Job’s second question, “But man dies and lies prostrate; Man expires, and where is he?” (vs. 10), is another question about eternity and life and death that is answered only in Christ. With Christ, the answer to ‘where is he?’ is eternal life in heaven. Without Christ, the answer is an eternity in “outer darkness” where there is “weeping and gnashing of teeth” (Matthew 25:30).

Job’s third question, found in verse 14, is “If a man dies, will he live again?” Once again, the answer is found in Christ. We do indeed live again if we are in Him. “When the perishable has been clothed with the imperishable, and the mortal with immortality, then the saying that is written will come true: ‘Death has been swallowed up in victory.’ ‘Where, O death, is your victory? Where, O death, is your sting?’” (1 Corinthians 15:54-55).

“My brethren, take the prophets, who spoke in the name of the Lord, as an example of suffering and patience. Indeed we count them blessed who endure. You have heard of the perseverance of Job and seen the end intended by the Lord—that the Lord is very compassionate and merciful.” (James 5:10—11)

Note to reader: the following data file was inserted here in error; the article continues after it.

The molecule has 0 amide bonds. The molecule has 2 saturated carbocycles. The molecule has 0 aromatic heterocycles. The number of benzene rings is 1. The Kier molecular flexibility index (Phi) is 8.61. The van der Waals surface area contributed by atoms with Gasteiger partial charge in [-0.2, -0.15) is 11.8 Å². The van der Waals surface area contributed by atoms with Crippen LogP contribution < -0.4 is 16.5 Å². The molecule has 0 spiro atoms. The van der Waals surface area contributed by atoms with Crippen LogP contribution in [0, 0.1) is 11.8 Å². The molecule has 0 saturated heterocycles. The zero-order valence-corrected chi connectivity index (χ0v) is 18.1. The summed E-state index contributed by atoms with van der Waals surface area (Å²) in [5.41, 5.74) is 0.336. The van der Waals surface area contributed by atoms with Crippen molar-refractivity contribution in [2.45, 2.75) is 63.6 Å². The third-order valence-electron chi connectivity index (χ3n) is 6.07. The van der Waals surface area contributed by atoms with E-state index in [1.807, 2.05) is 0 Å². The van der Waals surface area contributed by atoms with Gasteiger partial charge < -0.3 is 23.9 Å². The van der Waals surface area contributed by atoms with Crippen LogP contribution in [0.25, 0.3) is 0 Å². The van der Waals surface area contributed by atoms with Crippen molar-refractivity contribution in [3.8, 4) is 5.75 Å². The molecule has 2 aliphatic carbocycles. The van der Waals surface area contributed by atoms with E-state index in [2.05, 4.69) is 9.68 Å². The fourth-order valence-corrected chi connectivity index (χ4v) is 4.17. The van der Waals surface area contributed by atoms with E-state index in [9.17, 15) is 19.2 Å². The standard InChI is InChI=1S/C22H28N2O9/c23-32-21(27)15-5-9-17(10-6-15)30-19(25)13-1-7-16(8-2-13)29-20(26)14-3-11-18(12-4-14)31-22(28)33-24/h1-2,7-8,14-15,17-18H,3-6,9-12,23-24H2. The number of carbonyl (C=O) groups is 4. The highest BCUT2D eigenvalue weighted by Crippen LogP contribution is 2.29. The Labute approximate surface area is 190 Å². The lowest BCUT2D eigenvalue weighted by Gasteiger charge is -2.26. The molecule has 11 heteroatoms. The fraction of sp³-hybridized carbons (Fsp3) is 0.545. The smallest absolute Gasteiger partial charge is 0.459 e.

James cites Job in this verse as an example to Christians who suffer. Job serves as an example of how the righteous are not immune to suffering. Nevertheless, our responsibility to God is to obey Him, to trust Him and to submit to His will, whether we understand it or not.

And like Job, we are Satan’s targets now. Peter warns us about the devil: “Be sober, be vigilant; because your adversary the devil walks about like a roaring lion, seeking whom he may devour. Resist him, steadfast in the faith, knowing that the same sufferings are experienced by your brotherhood in the world.” (1 Peter 5:8–9).


“Book of Job”

“Job” and “Job Overview Chart”

“Job: faith under fire”

“Job Chapter Summary”

source  Jesus Is The Lamb